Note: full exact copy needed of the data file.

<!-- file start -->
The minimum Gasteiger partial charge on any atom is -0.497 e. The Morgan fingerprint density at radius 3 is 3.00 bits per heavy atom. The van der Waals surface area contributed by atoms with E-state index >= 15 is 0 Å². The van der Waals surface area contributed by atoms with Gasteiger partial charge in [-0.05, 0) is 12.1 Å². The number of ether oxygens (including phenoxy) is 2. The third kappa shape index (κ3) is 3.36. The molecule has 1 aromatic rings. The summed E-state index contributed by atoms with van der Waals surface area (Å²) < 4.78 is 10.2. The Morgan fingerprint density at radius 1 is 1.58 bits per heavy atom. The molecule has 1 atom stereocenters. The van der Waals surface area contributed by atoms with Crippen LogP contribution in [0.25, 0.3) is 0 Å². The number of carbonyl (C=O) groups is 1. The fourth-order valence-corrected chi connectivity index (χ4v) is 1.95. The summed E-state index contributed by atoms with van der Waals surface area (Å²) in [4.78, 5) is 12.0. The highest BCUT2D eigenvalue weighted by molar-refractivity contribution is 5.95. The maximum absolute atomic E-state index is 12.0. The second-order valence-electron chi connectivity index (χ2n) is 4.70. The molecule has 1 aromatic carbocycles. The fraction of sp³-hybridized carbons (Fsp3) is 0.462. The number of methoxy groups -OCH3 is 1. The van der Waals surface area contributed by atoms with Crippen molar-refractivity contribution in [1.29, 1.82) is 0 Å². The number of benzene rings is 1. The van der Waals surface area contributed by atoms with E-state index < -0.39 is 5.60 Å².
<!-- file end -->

The minimum Gasteiger partial charge on any atom is -0.497 e. The Morgan fingerprint density at radius 3 is 3.00 bits per heavy atom. The van der Waals surface area contributed by atoms with E-state index >= 15 is 0 Å². The van der Waals surface area contributed by atoms with Gasteiger partial charge in [-0.05, 0) is 12.1 Å². The number of ether oxygens (including phenoxy) is 2. The third kappa shape index (κ3) is 3.36. The molecule has 1 aromatic rings. The summed E-state index contributed by atoms with van der Waals surface area (Å²) < 4.78 is 10.2. The Morgan fingerprint density at radius 1 is 1.58 bits per heavy atom. The molecule has 1 atom stereocenters. The van der Waals surface area contributed by atoms with Crippen LogP contribution in [0.25, 0.3) is 0 Å². The number of carbonyl (C=O) groups is 1. The fourth-order valence-corrected chi connectivity index (χ4v) is 1.95. The summed E-state index contributed by atoms with van der Waals surface area (Å²) in [4.78, 5) is 12.0. The highest BCUT2D eigenvalue weighted by molar-refractivity contribution is 5.95. The maximum absolute atomic E-state index is 12.0. The second-order valence-electron chi connectivity index (χ2n) is 4.70. The molecule has 1 aromatic carbocycles. The fraction of sp³-hybridized carbons (Fsp3) is 0.462. The number of methoxy groups -OCH3 is 1. The van der Waals surface area contributed by atoms with Crippen molar-refractivity contribution in [1.29, 1.82) is 0 Å². The number of benzene rings is 1. The van der Waals surface area contributed by atoms with E-state index < -0.39 is 5.60 Å².